(Sen) - Astronomers have discovered a new type of supernova.
Until now there have been two classes of supernovas known, both are extremely luminous events that cause a burst of radiation that can outshine a whole galaxy. A core-collapse supernova is the explosion of a star about 10 to 100 times as massive as the Sun. A Type Ia, or thermal runaway supernova, occurs in binary systems, with one star being a tiny white dwarf, when material from the parent star streams onto its surface resulting in a runaway fusion reaction and complete destruction of the white dwarf.
The new class of supernova, called a Type Iax, is fainter and less energetic than Type Ia. Although both varieties come from exploding white dwarfs, Type Iax supernovas may not completely destroy the white dwarf.
"A Type Iax supernova is essentially a mini supernova," says lead author Ryan Foley, Clay Fellow at the Harvard-Smithsonian Center for Astrophysics (CfA). "It's the runt of the supernova litter."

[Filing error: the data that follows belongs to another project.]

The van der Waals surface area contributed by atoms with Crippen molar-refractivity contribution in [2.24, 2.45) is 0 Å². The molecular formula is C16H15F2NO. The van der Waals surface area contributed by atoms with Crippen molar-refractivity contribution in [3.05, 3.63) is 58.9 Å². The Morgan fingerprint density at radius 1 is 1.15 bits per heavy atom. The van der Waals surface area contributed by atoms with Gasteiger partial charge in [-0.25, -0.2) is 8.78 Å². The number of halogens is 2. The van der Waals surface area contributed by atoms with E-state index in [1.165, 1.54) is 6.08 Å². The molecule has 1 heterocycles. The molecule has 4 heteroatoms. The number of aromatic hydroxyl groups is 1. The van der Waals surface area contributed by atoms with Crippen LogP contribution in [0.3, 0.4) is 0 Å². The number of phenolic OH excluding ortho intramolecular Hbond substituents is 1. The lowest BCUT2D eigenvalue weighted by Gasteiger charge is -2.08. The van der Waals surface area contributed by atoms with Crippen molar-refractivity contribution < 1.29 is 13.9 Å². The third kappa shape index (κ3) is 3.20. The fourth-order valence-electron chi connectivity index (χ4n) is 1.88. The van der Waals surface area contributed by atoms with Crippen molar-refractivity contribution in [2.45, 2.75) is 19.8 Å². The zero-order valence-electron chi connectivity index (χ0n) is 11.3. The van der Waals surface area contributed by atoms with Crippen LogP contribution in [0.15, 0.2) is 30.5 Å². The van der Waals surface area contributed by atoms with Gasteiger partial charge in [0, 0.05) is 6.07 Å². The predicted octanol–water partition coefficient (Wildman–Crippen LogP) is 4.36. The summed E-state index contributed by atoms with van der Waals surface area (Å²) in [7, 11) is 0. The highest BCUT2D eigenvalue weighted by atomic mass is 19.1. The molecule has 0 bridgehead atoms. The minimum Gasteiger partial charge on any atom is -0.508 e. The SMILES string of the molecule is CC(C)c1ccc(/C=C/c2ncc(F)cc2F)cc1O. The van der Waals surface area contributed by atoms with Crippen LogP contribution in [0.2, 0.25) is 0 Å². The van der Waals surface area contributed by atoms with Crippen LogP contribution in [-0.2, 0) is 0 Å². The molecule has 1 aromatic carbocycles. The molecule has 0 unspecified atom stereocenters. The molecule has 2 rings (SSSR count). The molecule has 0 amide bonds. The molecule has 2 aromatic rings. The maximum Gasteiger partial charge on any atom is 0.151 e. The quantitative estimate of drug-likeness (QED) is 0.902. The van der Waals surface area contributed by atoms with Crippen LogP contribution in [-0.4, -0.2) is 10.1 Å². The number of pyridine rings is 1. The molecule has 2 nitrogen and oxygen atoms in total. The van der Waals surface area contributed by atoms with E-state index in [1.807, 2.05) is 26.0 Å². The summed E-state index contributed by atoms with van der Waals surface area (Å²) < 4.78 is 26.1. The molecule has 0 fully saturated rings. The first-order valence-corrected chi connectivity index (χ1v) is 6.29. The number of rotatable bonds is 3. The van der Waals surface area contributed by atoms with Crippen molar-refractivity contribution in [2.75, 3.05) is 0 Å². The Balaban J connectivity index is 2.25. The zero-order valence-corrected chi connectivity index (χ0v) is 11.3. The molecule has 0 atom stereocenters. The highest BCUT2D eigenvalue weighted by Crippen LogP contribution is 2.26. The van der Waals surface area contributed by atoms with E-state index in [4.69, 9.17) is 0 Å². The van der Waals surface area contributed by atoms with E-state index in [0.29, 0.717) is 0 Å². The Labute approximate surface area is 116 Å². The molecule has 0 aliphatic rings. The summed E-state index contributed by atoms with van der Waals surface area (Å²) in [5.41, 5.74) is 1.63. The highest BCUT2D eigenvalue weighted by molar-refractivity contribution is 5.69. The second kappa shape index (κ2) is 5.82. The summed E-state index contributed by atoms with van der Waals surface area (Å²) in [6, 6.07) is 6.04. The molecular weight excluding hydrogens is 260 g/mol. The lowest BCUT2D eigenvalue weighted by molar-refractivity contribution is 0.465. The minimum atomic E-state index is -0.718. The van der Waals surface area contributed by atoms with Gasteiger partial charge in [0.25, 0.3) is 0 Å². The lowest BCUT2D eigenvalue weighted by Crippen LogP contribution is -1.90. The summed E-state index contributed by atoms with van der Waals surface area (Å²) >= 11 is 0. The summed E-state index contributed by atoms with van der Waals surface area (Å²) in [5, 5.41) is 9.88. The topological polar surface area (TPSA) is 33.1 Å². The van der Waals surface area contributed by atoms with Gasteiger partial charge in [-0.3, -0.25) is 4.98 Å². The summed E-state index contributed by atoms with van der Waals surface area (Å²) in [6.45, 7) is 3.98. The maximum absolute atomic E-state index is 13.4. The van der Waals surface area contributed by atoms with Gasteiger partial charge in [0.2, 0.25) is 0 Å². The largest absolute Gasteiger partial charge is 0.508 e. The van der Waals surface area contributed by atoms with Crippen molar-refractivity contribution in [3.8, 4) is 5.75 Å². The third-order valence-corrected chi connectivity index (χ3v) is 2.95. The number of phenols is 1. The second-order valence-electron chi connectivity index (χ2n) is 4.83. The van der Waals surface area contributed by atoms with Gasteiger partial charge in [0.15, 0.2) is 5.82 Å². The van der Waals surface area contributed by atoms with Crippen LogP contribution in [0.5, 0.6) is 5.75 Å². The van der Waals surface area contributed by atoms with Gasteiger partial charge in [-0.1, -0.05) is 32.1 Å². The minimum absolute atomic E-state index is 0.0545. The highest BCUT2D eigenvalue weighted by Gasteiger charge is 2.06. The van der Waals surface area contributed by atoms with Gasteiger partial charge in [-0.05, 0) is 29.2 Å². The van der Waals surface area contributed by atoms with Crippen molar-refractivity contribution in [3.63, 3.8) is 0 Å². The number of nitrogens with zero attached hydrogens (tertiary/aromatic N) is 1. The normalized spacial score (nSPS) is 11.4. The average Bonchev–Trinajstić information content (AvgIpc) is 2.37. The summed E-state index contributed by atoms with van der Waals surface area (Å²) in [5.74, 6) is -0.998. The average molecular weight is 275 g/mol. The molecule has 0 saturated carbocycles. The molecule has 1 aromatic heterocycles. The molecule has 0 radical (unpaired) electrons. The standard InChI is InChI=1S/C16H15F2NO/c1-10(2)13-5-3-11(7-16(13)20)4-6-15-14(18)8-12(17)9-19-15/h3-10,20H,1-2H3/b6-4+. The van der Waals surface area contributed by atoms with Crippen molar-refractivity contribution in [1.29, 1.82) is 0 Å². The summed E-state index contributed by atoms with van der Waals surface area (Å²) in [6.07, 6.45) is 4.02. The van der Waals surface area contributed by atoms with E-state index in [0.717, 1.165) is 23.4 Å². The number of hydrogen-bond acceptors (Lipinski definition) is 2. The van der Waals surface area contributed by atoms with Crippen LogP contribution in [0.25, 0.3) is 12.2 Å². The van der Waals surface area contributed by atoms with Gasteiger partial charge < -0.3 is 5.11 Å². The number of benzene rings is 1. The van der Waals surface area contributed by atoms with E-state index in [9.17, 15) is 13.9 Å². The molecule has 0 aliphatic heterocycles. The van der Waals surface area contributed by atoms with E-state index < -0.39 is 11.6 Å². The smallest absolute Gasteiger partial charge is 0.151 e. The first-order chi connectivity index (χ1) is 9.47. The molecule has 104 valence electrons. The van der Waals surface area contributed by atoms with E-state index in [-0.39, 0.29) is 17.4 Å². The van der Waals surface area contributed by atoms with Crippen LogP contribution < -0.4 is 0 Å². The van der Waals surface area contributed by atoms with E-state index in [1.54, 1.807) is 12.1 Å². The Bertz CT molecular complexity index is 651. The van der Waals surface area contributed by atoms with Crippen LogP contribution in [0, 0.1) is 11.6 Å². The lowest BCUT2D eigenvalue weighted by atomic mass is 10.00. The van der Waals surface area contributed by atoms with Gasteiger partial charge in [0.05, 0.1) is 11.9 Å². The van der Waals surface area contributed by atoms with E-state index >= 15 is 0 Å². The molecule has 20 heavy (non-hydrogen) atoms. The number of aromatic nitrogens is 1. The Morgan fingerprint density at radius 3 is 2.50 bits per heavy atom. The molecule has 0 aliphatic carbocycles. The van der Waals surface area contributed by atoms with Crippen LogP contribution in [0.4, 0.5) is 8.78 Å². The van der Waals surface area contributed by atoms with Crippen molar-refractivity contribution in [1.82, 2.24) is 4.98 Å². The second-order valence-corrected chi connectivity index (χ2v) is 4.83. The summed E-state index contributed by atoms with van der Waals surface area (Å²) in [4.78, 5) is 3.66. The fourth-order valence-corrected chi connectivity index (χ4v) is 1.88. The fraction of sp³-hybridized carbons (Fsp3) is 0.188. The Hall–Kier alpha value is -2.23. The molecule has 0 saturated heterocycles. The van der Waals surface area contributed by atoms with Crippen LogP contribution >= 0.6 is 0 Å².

Foley and his colleagues identified 25 examples of the new type of supernova. None of them appeared in elliptical galaxies, which are filled with old stars, which suggests that Type Iax supernovas come from young star systems. The team conclude that a Type Iax supernova comes from a binary star system containing a white dwarf and a companion star that has lost its outer hydrogen, leaving it dominated by helium. The white dwarf collects helium from the normal star. They aren't sure what triggers a Type Iax. It's possible that the outer helium layer ignites first, sending a shock wave into the white dwarf. Alternatively, the white dwarf might ignite first due to the influence of the overlying helium shell.
Either way, it appears that in many cases the white dwarf survives the explosion, unlike in a Type Ia supernova where the white dwarf is completely destroyed.
"The star will be battered and bruised, but it might live to see another day," says Foley.
It has been calculated that Iax supernovas are about a third as common as Type Ia supernovas. The reason so few have been detected is that the faintest are only one-hundredth as bright as a Type Ia.
"Type Iax supernovas aren't rare, they're just faint," explains Foley. "For more than a thousand years, humans have been observing supernovas. This whole time, this new class has been hiding in the shadows."
The CfA is a partner in the Large Synoptic Survey Telescope, which they hope could discover thousands of Type Iax supernovas over its lifetime. Their research has been accepted for publication in The Astrophysical Journal.